My old Dell had a BIOS option to automatically turn itself on at a specified time every day. Combined with a nightly cron job to shut the computer down after its backups had finished, this let me have an “always on” computer (in the sense that it is on whenever I am normally at home) with about 1/3 of the power use of actually leaving the computer on all the time.
When I bought my new HP recently, there was no similar BIOS option. In fact, I didn’t find any power-related options at all. As a workaround, I considered buying a physical power-off timer. This would have gotten the job done, but it seems awfully heavy-handed. Even worse, the good power switches are expensive and the inexpensive ones are quite primitive.
My solution up to this point was to turn on the computer when I remembered, and let my cron job turn it back off at night. It wasn’t terribly convenient, but on the bright side, I was saving even more power than before.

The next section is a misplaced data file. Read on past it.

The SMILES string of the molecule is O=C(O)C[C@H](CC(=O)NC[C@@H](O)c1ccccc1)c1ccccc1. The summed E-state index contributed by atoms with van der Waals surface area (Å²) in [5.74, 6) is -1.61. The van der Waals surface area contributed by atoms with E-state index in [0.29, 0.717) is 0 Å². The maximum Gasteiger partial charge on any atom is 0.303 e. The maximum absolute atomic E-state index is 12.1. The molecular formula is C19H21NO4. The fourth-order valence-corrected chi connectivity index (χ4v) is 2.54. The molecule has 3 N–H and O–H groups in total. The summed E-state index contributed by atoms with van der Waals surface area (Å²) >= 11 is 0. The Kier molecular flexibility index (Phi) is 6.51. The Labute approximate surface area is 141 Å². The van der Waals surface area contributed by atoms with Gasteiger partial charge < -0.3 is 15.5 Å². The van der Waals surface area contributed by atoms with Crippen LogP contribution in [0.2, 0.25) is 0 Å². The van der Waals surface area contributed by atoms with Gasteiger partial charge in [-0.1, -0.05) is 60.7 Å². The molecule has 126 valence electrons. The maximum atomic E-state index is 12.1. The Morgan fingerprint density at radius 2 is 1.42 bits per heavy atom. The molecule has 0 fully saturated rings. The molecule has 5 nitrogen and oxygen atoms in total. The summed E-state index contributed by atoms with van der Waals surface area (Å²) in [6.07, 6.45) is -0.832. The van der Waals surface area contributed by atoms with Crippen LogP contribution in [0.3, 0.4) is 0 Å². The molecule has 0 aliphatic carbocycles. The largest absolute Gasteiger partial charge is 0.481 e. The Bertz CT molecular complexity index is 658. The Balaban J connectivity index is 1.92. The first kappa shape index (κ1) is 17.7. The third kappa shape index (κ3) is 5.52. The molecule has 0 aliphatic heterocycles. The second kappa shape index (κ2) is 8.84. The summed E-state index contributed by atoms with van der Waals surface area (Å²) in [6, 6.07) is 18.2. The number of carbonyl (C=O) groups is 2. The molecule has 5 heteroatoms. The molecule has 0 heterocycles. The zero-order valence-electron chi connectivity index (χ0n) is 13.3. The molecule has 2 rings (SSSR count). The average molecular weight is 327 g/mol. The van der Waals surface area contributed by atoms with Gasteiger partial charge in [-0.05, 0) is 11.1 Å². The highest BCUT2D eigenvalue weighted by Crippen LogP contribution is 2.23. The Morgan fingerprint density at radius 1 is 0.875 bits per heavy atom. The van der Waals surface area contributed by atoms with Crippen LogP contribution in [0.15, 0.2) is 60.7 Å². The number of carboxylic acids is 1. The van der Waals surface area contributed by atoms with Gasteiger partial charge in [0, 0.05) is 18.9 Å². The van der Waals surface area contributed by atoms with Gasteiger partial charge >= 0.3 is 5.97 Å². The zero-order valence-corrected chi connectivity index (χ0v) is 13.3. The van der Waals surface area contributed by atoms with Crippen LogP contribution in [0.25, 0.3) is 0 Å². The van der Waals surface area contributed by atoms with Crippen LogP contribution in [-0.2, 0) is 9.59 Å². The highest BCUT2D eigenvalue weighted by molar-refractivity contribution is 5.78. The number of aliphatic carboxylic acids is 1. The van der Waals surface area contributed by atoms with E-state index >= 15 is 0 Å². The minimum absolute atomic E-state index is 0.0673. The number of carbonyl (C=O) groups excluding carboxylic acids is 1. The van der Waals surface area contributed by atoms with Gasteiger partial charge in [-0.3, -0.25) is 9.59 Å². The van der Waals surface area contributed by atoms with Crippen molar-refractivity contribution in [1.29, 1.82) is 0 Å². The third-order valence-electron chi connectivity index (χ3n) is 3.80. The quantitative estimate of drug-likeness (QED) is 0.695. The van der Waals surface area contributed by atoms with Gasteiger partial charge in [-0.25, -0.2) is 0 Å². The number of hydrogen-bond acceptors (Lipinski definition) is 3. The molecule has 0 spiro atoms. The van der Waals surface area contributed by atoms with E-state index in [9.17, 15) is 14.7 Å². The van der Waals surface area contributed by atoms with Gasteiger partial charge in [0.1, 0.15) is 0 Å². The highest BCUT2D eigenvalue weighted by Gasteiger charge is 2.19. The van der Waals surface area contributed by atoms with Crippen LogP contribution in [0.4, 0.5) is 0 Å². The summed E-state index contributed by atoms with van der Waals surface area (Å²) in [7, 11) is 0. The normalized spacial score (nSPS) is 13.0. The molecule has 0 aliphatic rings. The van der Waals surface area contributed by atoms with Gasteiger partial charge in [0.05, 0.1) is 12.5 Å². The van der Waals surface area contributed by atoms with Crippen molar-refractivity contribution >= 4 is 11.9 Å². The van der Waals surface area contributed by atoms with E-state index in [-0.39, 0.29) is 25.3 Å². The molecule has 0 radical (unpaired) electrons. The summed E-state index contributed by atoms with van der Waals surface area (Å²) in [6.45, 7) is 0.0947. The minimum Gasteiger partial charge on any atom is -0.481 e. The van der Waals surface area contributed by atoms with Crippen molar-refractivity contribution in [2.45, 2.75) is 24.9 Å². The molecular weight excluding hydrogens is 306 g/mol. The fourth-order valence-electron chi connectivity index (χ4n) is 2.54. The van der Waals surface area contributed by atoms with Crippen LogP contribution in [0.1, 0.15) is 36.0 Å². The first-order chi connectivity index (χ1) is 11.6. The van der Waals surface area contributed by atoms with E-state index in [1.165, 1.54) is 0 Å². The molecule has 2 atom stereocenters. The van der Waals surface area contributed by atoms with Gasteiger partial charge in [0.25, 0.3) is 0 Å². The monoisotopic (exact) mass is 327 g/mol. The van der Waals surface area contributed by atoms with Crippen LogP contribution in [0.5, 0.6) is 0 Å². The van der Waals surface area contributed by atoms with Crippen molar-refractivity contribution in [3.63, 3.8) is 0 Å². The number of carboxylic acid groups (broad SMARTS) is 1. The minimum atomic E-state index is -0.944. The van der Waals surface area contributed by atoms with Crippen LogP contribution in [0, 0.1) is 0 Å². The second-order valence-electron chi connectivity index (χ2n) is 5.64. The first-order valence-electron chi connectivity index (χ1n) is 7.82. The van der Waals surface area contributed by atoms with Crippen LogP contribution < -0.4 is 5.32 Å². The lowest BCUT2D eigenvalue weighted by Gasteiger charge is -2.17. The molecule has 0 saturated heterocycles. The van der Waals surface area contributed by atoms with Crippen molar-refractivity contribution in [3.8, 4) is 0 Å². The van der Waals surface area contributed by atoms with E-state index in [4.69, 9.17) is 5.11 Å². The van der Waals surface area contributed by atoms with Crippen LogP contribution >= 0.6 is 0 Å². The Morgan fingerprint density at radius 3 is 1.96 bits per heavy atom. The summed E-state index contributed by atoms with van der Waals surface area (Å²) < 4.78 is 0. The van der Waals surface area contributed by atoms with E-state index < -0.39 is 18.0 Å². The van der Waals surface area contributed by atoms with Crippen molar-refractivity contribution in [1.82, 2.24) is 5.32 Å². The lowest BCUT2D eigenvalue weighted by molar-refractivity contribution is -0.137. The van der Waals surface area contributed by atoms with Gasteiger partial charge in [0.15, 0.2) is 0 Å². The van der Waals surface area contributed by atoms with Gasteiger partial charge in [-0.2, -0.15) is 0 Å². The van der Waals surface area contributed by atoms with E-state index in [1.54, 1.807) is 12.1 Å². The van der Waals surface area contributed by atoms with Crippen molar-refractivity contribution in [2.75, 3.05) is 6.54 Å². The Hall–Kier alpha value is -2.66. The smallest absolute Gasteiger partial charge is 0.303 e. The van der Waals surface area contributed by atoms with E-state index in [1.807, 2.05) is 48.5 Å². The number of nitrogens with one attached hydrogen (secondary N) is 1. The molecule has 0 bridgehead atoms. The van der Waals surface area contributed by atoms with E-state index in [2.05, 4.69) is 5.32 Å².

Enter Linux: Today I read about ACPI Wakeup on the MythTV site. It turns out that modern ACPI BIOSes can often set a wakeup time directly in software, and Linux includes everything needed to drive such a BIOS. The process is very simple to set up. On Fedora 13, here are the steps:
- Set the BIOS to UTC time, if it wasn’t already set up that way.
- Edit /etc/init.d/halt and comment out the line that runs /sbin/hwclock.
- Adjust my cron job to set the wakeup timer at shutdown each night
date +%s -d "17:10" > /sys/class/rtc/rtc0/wakealarm
And that’s it. My HP is now just as convenient as the previous Dell. In fact, since the wakeup time is under the control of Linux instead of the simple BIOS interface, I can get fancy and set up a more complicated schedule later.